WHAT’S BEING CLAIMED:
- NASA plans to launch a new $23 million toilet to the International Space Station.
- The newly designed toilet is supposedly designed to make it easier for female astronauts to go to the toilet.
- One of the toilet’s functions is to reroute urine to be recycled, so the water can be used again in the station.
For the first time since the early 1990s, NASA has ordered a new toilet for the International Space Station. The new toilet design, called the Universal Waste Management System, costs around $23 million and is 65% smaller and 40% lighter than the current toilet in the space station.
It was designed specifically based on astronauts’ feedback. No gravity in space means airflow is needed to make sure urine and feces are pulled away from the body into the proper receptacles. A specially shaped funnel and hose direct urine, while feces is directed using the seat.
The new design makes use of foot restraints and handholds instead of thigh straps, it’s also now possible to use the funnel and seat at the same time. This reflects the feedback from female astronauts.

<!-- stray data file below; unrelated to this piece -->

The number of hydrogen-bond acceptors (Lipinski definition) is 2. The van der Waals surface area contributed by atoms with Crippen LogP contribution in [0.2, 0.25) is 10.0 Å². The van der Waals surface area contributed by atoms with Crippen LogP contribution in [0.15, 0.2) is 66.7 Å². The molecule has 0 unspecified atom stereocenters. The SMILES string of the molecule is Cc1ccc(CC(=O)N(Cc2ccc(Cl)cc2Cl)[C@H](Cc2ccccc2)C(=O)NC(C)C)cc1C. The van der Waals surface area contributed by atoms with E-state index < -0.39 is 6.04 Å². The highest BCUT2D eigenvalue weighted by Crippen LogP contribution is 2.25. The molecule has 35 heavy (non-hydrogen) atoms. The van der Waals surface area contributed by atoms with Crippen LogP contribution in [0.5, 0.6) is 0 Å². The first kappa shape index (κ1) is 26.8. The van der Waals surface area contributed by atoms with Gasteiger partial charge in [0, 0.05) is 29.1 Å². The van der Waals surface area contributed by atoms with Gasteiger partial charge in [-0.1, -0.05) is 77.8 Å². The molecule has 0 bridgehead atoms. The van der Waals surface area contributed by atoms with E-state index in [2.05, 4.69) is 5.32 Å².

Also, the new toilet will collect and redirect urine into a regenerative system that recycles the water to be reused.
Around 90% of all water-based liquids on the station are recycled, “including urine and sweat” according to astronaut Jessica Meir.
The system’s goal is to mimic the elements of the Earth’s natural water cycle. “Today’s coffee is tomorrow’s coffee!”
The Associated Press said the titanium toilet was supposed to be launched to the ISS on Thursday night from Wallops Island, Virginia. However, it was aborted two minutes before lift-off and rescheduled for Friday night.
After the first UWMS is launched for the ISS, NASA says a second unit will make its way to Orion to be installed for the Artemis II flight test.